INDIANOLA, Iowa (CNN) - Iowa Sen. Tom Harkin, a Democrat who recently filled the late Sen. Ted Kennedy's seat as chairman of the Health, Education, Labor and Pensions Committee, said Sunday that a Senate health-care reform bill would include a "strong" public option and that it would get through by the holiday recess.
He also said it will have support from "some" Republicans, although he said he isn't sure how many.
"I'm ready to carry on [Kennedy's] work, and I'm ready to get a health reform bill passed and to President Obama before Christmas comes this December," Harkin said in a fiery push for health reform during a speech at his annual Steak Fry, a fundraiser for Iowa Democrats.
"That bill - mark my word, I'm the chairman - is going to have a strong public option," he added to thunderous applause.
In a media availability held just prior to his speech, Harkin said he believed the legislation would be able to garner enough support from both sides of the aisle - potentially enough to label it bipartisan when all is said and done.
"We will have some Republicans on our bill," Harkin said.
While reflecting on Kennedy, Harkin called him a "great friend" whose legacy will be tough to live up to.
"We lost a great progressive, a great leader on so many issues...It now falls to me to pick up the torch," Harkin said, adding that he is up to the challenge.
FAIRBANKS, Alaska (CNN) - The outdoor park where now former Gov. Sarah Palin chose to deliver her farewell address was eerily silent Sunday afternoon as the predominantly supportive crowd hung on her every word, waiting for any clue to what her future plans may be.
Alaskans Laurie Lawrence and Brenda Medina said they spent some time post-speech debating what she could do and concluded she'll most likely stay in politics.
"I got that impression, [and] I hope she does," Lawrence said.
No one got clear answers in that department, but everyone was willing to share their own hopes for her future.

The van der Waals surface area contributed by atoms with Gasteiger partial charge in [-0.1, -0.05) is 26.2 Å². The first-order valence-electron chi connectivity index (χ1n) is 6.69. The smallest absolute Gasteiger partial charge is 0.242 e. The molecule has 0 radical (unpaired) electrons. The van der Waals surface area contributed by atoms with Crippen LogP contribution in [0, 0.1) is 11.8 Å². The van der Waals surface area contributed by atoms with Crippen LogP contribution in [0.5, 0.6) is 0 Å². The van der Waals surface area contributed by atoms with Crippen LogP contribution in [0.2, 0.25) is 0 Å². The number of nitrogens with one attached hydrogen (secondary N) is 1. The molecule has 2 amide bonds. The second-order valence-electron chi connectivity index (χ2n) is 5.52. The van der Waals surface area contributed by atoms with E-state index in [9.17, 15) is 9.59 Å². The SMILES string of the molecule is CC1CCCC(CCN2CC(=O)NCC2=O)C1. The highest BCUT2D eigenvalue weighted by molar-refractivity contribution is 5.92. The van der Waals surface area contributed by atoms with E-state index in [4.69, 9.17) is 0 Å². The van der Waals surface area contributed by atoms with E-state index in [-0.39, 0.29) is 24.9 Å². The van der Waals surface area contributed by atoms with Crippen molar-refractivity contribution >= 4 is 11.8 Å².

"I love Sarah," said Alaskan Corinne Roe. "She's a great governor...I hope she runs for the presidency."
ANCHORAGE, Alaska (CNN) - Alaska Gov. Sarah Palin was met with a fairly warm reception at a picnic in Anchorage on Saturday, a day before she steps down as the state's governor.
Supporters displayed signs, including "Palin 2012" and "Palin, you're as great as Alaska." The few dissenters in the crowd said they wanted to come down and see what the hoopla was about.
Palin and Lt. Gov Sean Parnell, who will replace her, passed out burgers and hot dogs at the food line. Media and the crowd were kept at a distance, and were often pushed back by security officers and Palin's personal handlers.
The governor will transfer gubernatorial power to Parnell in Fairbanks on Sunday.
Follow CNN's Chris Welch (@cwelchCNN) as he tweets from Alaska.
WASILLA, Alaska (CNN) - Alaska Gov. Sarah Palin made it clear to hundreds gathered at a picnic in Wasilla on Friday night that she loves her hometown community.
"This being my last time to speak to the valley community as your governor, I do want to tell you sincerely that I love you," Palin said in one of her last speeches as governor.
"I appreciate you and your support, the support that you've shown my family. God bless you and God bless America."
Shouts of "We love you Sarah!" and "Sarah Palin in 2012" could be heard over the applause as she finished. Few seemed to have an unfavorable view of the 2008 Republican vice presidential nominee at the event, which honors men and women in uniform.
ST. PAUL, Minnesota (CNN) - One day after the Minnesota Supreme Court handed down it's unanimous decision in favor of Democrat Al Franken, the senator-elect thanked supporters and, for a moment, got emotional in a speech on the steps of the state capitol.
He seemed to strike a sentimental chord a couple of times, once when invoking former Minnesota Democratic Sen. Paul Wellstone, who died in a plane crash in 2002.
"It is of course technically true that this was Paul's U.S. Senate seat. But I don't think Paul saw it that way," Franken said. "This seat belongs to the people of Minnesota, and so did Sen. Wellstone, and so will I."
Franken spent much of his roughly fifteen minute speech thanking his wife Franni, his supporters, volunteers, campaign staff, and the people of the state he will soon represent.
"This was a historically close race. But it wouldn't have been if it weren't for Franni - I would have lost by kind of a lot," Franken said.